Runner 2 has a totally (freaky) wrong heart-rate (time to call a doctor)

RunF0restRun
RunF0restRun Registered Users Posts: 1
New Traveler
edited January 24 in TomTom Sports
Hi,

Please note that I've read and fully understand this document on http://uk.support.tomtom.com/app/answers/detail/a_id/18512/p/4062

First of all: The training that I did today was 5 min slow - 20 min fast - 5 min slow.
The paces that I'm running should not have exceeded an average of 162 at the absolute most.
I have an amazing 177 to show for. Either I'm in the worst shape of my life or something is wrong with registering the correct rates.
I have 247 as maximum heart-rate
At the time I was running I heart a beeb when I past the 240 bpm limit. But I was not tired and my legs felt if they could do more. So I pushed on to go to 247 apparently. And then still I had a lot more to give. But hey, it's training and no competition so I just completed the training and that's that.

My question is now; My heart rate is not recorded properly. What do I need to do?
And which solution(s) can you offer? Time to call the doctor, or can you fix the device?
On the tomtom site the recording above 220 bpm was not visible, so I grabbed the screenshot of my runkeeper.

Thanks in advance,

Comments

  • xray79
    xray79 Registered Users Posts: 160
    Renowned Wayfarer
    Is this the first training you do with this watch or did you do other comparable runs? If so how are they with regards to your HR? How is teh daily HR tracking if that seems normal and it only happened once i would call it a one off and forget about it.
    Otherwise the HR sensor might be malfunctioning and if that's the case i would call/mail customer support.
  • tfarabaugh
    tfarabaugh Posts: 16,949
     Superuser
    Spikes in HR are generally from poor blood flow producing weak pulse strength, so the watch reads cadence instead (although 247 is even high for this). This is particularly apparent early in a workout or during a non-intense workout when you are not warmed up. You have to think of the optical heart rate as an algorithm that is attempting to track a signal in a set frequency range. If the pulse signal is weak it latches onto the next strongest rhythmic signal, which is your cadence in running and the vibrations of the bike in cycling. For most people who experience this while running it spikes to around 180-200 bpm which is also the average cadence people run at. Additionally, each person has a different HR signal ‘strength’, depending on a range of factors, so some are prone to get it more than others. But usually their signal strength is lower for the first 5-10 minutes until they warm up properly. So in that time, it is prone to latching onto cadence, which is a common fault with all optical HRs, unfortunately. If you notice it while it happening you can try moving the watch a bit or briefly pausing your run so it loses the cadence reading and latches back onto HR, which I find usually corrects it. I generally pause the watch, stand still for 20-30 seconds and will see it immediately start to drop. Once it gets into a more reasonable range and the pulse reading stops dithering (dithering is when it is not getting a good signal and it is a lighter grey in color) I start up again and it stays true for the rest of the run. You can also try switching wrists and the position on the wrist. I find I got better readings on my right wrist over my left and some people find they get better readings if the watch is on the inside of the wrist rather than the outside. It also helps if you warm up a bit to get your blood moving and your HR up so it is producing a strong signal. Play around with it and see if any of this helps you. The challenge for the manufacturers of optical HRs (and this is a common issue with all brands, my Scosche also does it) is to figure out how to factor out the other "noise" that is overriding the pulse signal without also factoring out other important data.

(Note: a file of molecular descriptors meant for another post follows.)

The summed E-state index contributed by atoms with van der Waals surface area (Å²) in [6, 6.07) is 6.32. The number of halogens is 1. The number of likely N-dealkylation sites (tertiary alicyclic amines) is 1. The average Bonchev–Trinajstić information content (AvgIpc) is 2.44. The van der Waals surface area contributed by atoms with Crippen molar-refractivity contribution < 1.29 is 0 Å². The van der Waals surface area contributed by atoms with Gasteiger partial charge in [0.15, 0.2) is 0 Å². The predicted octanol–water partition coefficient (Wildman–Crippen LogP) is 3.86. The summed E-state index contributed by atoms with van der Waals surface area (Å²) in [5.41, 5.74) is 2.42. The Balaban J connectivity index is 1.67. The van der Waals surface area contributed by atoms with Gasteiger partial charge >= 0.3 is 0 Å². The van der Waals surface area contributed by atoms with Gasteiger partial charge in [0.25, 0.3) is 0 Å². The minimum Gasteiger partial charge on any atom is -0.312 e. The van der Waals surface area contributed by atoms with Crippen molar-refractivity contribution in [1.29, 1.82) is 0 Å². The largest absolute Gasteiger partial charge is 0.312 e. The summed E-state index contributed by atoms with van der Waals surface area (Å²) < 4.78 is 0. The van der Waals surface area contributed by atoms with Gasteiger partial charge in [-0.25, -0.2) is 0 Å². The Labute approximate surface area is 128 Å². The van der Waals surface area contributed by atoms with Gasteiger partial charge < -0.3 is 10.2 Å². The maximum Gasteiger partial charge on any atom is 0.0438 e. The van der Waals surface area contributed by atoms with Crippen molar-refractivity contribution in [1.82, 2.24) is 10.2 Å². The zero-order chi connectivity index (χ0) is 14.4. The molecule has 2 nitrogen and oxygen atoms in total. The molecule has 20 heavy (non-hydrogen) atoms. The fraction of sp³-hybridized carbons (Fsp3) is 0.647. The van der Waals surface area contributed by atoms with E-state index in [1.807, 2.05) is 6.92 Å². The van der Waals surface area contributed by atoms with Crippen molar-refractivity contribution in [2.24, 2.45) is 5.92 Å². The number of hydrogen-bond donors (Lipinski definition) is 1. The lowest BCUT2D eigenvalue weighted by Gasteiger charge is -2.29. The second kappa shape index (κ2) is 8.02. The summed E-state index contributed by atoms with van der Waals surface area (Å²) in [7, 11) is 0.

If it continues with these extraordinary high readings (you need to factor out spikes for a second or two) then try performing a factory reset in case it is a problem with the frame. If it still continues you should call Customer support who can dig deeper to determine if it is a hardware failure. To do a factory reset, make sure the Connect software is running and dock the device to your computer. The Connect window will open; press the gear at the top right and select factory reset from the next screen. Follow the steps provided and when prompted to register or sign in to MySports, select sign in and use your existing account credentials. It is fairly straightforward and should take less than 5 minutes.

    To get the number for Customer Support, go to tomtom.com/support, choose Contact at the bottom, select the service required and the product name and click Contact Customer Care and then Phone Us. It will give you the phone number for the country your account is registered under (this can be changed by clicking the flag icon in the bottom right corner of the screen).

    I hope this helped answer your question. If so, please mark it as a solution so others can look for it if they have the same question.
  • djlegge
    djlegge Registered Users Posts: 14
    Apprentice Traveler
    I was getting HR's of 200+ (up to 240) at the start of my runs and sometimes during a long run. I figured it was probably seeing my running cadence after reading up on some forums (and a visit to the doctors !).
    For me, the best fix was to loosen the strap a little and wear a sweat band on my wrist so the watch slides up my arm a little. The watch is also quite tight because the arm is wider at this point, and the sweat band stops it jiggling about. I don't like wearing watches tight but it's actually pretty comfortable just above the wrist like this.
    HR readings are perfect since I started doing this. Hope this helps you.